• (c) exposing the glucose sensor to one or more further calibration solutions having different glucose concentrations from each other and from said first glucose-containing calibration solution and determining the sensor output for the or each calibration solution; and
    • (d) determining a calibration curve from the sensor output data collected in steps (b) and (c).

Description

RELATED APPLICATIONS

This application is continuation in part of International Application Number PCT/GB2010/000992, filed on May 17, 2010, which claims priority to U.S. Application No. 61/213,208, filed on May 18, 2009, the entire contents of which applications is hereby incorporated by reference.

FIELD OF THE INVENTION

The present invention relates to a method of calibrating a glucose sensor as well as calibration kits for use in this method and sensor kits which can be calibrated by this method.

BACKGROUND TO THE INVENTION

The use of glucose sensors in the medical field is widespread. The regular monitoring of blood glucose levels of diabetic patients at home as well as the use of glucose monitoring in intensive care units are two primary examples. The usual aim in developing a glucose sensor is to produce a digital electronic signal, which is proportional to the glucose concentration. The sensor usually comprises two main components, a chemical or biological part that reacts or complexes with the glucose (ideally specifically) to form new chemical or biological products or changes in energy that can be detected by means of the second component, a transducer. The chemical/biological component can be said to act as a receptor/indicator for glucose. A variety of transduction methods can be used including electrochemical (such as potentiometric, amperometric, conductimetric, impedimetric), optical, calorimetric and acoustic. After transduction the signal is usually converted to an electronic digital signal.

Since the signal generated by the chemical/biological reaction with the analyte is usually dependent not only on the concentration of the analyte but also on the characteristics of the sensor itself, such sensors usually require calibration before they can be utilised quantitatively. The way in which the signal varies with the analyte concentration determines the shape of the calibration curve (signal versus analyte concentration) and may define the number of calibration points. Typical calibration curves can be straight line, exponential, s-shaped etc and the principal of calibration applies to all methodologies of transduction for chemical or biological sensors.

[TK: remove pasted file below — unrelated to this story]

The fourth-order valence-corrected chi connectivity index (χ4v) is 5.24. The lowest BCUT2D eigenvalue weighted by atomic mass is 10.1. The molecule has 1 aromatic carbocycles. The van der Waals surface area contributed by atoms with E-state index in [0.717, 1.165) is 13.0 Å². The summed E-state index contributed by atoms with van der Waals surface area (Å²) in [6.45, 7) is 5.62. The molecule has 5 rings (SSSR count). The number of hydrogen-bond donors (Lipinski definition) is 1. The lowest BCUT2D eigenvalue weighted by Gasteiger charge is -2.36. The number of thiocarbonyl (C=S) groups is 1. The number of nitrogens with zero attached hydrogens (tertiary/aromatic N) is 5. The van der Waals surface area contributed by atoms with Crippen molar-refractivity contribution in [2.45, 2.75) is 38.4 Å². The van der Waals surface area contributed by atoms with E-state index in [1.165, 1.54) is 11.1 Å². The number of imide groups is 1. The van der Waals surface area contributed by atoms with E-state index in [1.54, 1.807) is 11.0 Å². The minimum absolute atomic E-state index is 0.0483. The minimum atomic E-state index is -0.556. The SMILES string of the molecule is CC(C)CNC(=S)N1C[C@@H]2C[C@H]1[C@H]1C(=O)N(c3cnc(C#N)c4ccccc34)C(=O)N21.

Ideally, the sensor should be calibrated just before its use since some sensor characteristics that can affect the calibration curve vary with time (ageing effect). It is often the case that the time between sensor manufacture and use can be many months, so calibration at the point of manufacture can lead to inaccuracies in the end result. This means that the attendant clinician or nurse, or the home user, will be required to perform the calibration themselves. In order to maximise user compliance, the calibration process should be simple to perform, ideally invisible to the person performing the calibration, and be quickly completed.

Typical calibration techniques currently in use require the sensor to be inserted into three solutions having differing, but known, glucose concentrations (one of which may be zero), a reading to be taken for each solution, and a calibration curve to be generated. Since glucose has a tendency to degrade when sterilised in an aqueous solution, commonly the glucose solutions must be made up at the time of calibration by the addition of solid glucose to water or a solution such as saline. The entire calibration process is therefore both complicated and time consuming. Calibration of many currently available glucose sensors could 25 minutes or more to complete. There is therefore a need for a more rapid calibration technique for a glucose sensor, in order to improve user compliance.

SUMMARY OF THE INVENTION

The present inventors have found that the time needed for calibration of a glucose sensor can be reduced by preparing the calibration solutions in a particular manner. Specifically, the calibration solutions are prepared by the addition of both alpha and beta glucose to water or an aqueous solution.

As is well known, glucose exists in two predominant forms (isomers), termed the alpha and beta forms. In aqueous solution, the two forms will equilibrate by mutarotation of the glucose molecule. The resulting ratio of the two forms will be approximately 64:36 (beta:alpha). In the solid state, however, glucose is usually supplied in the alpha form. This means that when alpha glucose is added to water or an aqueous solution, it takes a period of time for the two forms to equilibrate (full equilibration can take a matter of hours).